Mind in Motion: How Action Shapes Thought is the recent book by Barbara Tversky, an emerita professor at Stanford University, a professor of psychology at Teachers College at Columbia University, and a past president of the Association of Psychological Science. In this book, she argues that spatial thinking is the foundation of all thought, including abstract thinking. Tversky draws on nine general principles of cognition to show how we think about space and movement and how we use them to think. Among these principles are the ideas that: with cognition there are always trade-offs; action models perception; minds can override perception and impute missing information; and cognition mirrors perception. She suggests that when there are too many thoughts to hold in mind, we put those thoughts into the world in various ways, and the way we put ideas into the world is similar to how the ideas are stored in our minds.
Tversky’s bold foregrounding of spatial thinking will be of interest to individuals who study and attempt to shape thinking, such as educators and psychologists, as well as to individuals who think in space and movement for their work such as chemists, designers, architects, and dancers. She argues that actions in space allow us to integrate information from our senses and to understand the thoughts and intentions of other people so that we might mimic, coordinate, and cooperate with them. In social situations, verbal thinking often falls short relative to visual thinking.
For example, generally we are better at visually recognizing faces, emotions, and scenes, than we are at describing them. Gesturing is one example that Tversky offers of the power of action for supporting thinking. Gestures can express ideas more directly than words and can do so in a way that forces abstraction. How we gesture can reveal how we think about the relation among ideas (e.g., people’s gestures about time reveal the linear and sequential way we think about events). Further, when people are unable to gesture they have more difficulty describing ideas verbally.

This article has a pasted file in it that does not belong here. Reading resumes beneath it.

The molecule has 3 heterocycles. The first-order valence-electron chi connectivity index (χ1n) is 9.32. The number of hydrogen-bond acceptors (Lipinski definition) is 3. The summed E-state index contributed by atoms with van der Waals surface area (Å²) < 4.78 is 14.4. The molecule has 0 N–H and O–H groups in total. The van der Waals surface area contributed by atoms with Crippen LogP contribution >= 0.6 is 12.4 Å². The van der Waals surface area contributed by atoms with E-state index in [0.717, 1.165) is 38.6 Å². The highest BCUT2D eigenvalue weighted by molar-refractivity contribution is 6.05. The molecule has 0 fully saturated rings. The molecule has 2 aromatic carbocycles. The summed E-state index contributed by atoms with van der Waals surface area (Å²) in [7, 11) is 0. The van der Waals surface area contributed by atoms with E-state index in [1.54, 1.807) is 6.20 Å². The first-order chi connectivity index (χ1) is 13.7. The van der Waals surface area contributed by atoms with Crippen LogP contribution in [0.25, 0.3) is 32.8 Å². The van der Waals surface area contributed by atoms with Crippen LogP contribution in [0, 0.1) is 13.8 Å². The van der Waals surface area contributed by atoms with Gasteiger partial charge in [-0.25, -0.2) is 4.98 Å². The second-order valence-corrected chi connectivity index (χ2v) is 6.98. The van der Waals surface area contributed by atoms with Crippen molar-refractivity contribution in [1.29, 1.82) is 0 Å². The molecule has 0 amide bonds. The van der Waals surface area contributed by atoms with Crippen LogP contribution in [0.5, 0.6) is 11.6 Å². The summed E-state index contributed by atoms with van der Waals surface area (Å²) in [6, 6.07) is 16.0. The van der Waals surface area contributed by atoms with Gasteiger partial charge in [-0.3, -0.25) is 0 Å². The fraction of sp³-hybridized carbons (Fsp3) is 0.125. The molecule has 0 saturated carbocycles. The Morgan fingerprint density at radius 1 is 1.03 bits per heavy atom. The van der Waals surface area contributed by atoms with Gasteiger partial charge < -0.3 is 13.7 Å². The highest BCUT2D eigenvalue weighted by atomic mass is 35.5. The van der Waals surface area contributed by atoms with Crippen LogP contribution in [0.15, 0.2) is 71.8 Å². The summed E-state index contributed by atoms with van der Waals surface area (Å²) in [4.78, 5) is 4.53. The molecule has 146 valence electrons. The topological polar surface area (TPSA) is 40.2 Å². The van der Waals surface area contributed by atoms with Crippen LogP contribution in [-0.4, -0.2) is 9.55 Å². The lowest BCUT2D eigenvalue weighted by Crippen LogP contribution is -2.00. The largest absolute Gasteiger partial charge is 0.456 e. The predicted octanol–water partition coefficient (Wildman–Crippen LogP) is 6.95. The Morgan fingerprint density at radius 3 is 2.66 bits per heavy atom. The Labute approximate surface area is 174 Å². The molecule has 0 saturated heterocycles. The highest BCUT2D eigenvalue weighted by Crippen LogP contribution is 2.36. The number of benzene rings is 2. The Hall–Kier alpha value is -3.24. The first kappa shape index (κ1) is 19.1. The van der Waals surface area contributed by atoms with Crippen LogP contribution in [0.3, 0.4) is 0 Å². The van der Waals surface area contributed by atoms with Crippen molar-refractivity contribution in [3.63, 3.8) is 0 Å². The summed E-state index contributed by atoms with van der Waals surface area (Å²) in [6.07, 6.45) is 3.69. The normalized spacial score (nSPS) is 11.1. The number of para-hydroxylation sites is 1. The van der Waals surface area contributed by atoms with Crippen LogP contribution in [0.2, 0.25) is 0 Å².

The primacy of visual representations is evident in our linguistic history. Visual representations of ideas predate written representations of ideas by thousands of years. For example, it is widely accepted that “see” means “understand” and “look” means “pay attention to.” The way we visually represent ideas or relationships (e.g., with maps, sketches, diagrams, and comics) often distorts those ideas or relationships so that the most salient parts are emphasized and less important parts are excluded. Tversky argues that diagrams and pictures can be very helpful for learning ideas since they can communicate quickly and directly, and can express more than one meaning.
Relatedly, drawing ideas can aid understanding by making the ideas more concrete and promoting coherence and feasibility within parts of the idea. Spatial thinking, which includes creating physical or mental representations and engaging in mental rotation, is related to mathematical ability. Teaching spatial thinking, which can be accomplished in a variety of ways, including for example, through sports, could help to support youth’s math performance.
Tversky reviews what various visual symbols, including dots, lines, arrows, boxes, and certain diagrams, reveal about how we think about a range of topics. She asserts that the way we reason about space, perception, and action is the backbone for how we reason about social, emotional, scientific, philosophical, and spiritual issues. She argues also that while assuming different perspectives can slow the process of coming to understand something, it will ultimately result in a fuller understanding and more creative problem solving.
Tversky concludes by introducing the intriguing concept of “spraction,” which posits that actions in space design our world and create abstractions in the mind. Readers will understand from Mind in Motion that in considering how to augment cognition, we should rely not only on language but also on spraction.
Tversky, B., (2019). Mind in Motion: How Action Shapes Thought. Basic Books, Hatchette Book Group.